After 15 days in the fermenter, it was time to bottle.  Nothing major to report here.  Things went pretty smoothly.  The final gravity fell right where the instructions said it should be (always cool).  The pre-bottled beer actually had great flavor, which isn’t always the case.  Now that I’ve got the temp. regulator on the beer fridge, I had the bonus of being able to bottle condition the beer at a cooler temperature than my warm house.


Final Results

At the time of this writing, the beer has been in the bottles for about two and a half weeks.  I’ve had a few bottles, and the beer is okay, but it’s not quite ready to drink yet.  The beer is still a little too sweet, which overpowers the hops in the beer.  I feel like I’m still about 2 weeks out before it’s fair to judge this batch.

Questions and Ponderings

My brewing assistant is a science teacher, and he always has a lot of questions while we brew.  I’m going to start adding some of our questions to the end of my posts. If we had to look it up, maybe you’ll learn something, too!

What are IBU’s? IBU’s are “International Bittering Units.” This is a measure of the actual bitterness of a beer as contributed by the alpha acid from hops. Because the apparent bitterness of a beer is subjective to the taste of the drinker and the balancing malt sweetness of the beer this is not always an accurate measure of the “hoppiness” of a beer. But, generally speaking, beers with IBUs of less than 20 have little to no apparent hops presence. Beers with IBUs from 20 to 45 are the most common and have mild to pronounced hops presence. Beers with IBUs greater than 45 are heavily hopped and can be quite bitter. (found here)

Why are there two grain bags for the IPA? In the case of this IPA, we used Victory malt and Crystal malt. The Victory malt is said to contribute a warm, toasted, nutty flavor to beer, and it provides a deep golden brown color. The Crystal Malt 60L has a pronounced caramel flavor. The 60L refers to the Lovibond scale, which measures color. In this case it’s measuring the color differences due to the amount of roasting. The crystal 60L is similar to crystal 40L but with a more extensive roasting. (mostly found here)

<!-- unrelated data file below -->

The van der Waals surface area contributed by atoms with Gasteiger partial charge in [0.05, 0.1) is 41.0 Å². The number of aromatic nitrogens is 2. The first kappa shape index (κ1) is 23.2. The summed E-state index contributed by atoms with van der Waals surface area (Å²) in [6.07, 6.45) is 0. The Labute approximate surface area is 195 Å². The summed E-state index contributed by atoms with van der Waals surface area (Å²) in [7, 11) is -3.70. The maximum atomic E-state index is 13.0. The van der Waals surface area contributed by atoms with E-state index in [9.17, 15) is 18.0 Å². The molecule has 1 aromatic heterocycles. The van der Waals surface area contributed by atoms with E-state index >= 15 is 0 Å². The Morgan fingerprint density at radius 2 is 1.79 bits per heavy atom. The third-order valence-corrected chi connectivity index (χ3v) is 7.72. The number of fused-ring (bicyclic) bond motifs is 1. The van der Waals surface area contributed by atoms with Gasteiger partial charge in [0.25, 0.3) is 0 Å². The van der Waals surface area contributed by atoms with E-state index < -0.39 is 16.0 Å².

Why use dry vs. extract malts? Malt syrup is basically liquid malt extract (LME). Dried malt extract (DME) is essentially the same thing…but dry. The methods of production are slightly different. The malt is mashed and lautered (the sugars rinsed from the grain husks). For the liquid extract, the excess water is cooked away, making essentially a reduction. DME is made by spraying the wort against a screen in a high temperature dryer oven which flash dehydrates it. As a result, things made with DME tend to have a little less of a “cooked” taste than LME.  (found here)

People generally seem to prefer the DME.  Dry stores much better, and you can get the extract “Twang” from old LME that is stored in cans.  Most use a combination of both as LME is cheaper.  A side note, DME is more concentrated than LME, so to convert DME to LME, it’s the weight of DME * 1.10.  (found here)

Next up – German Oktoberfest
Previous batch –
Mexican Cerveza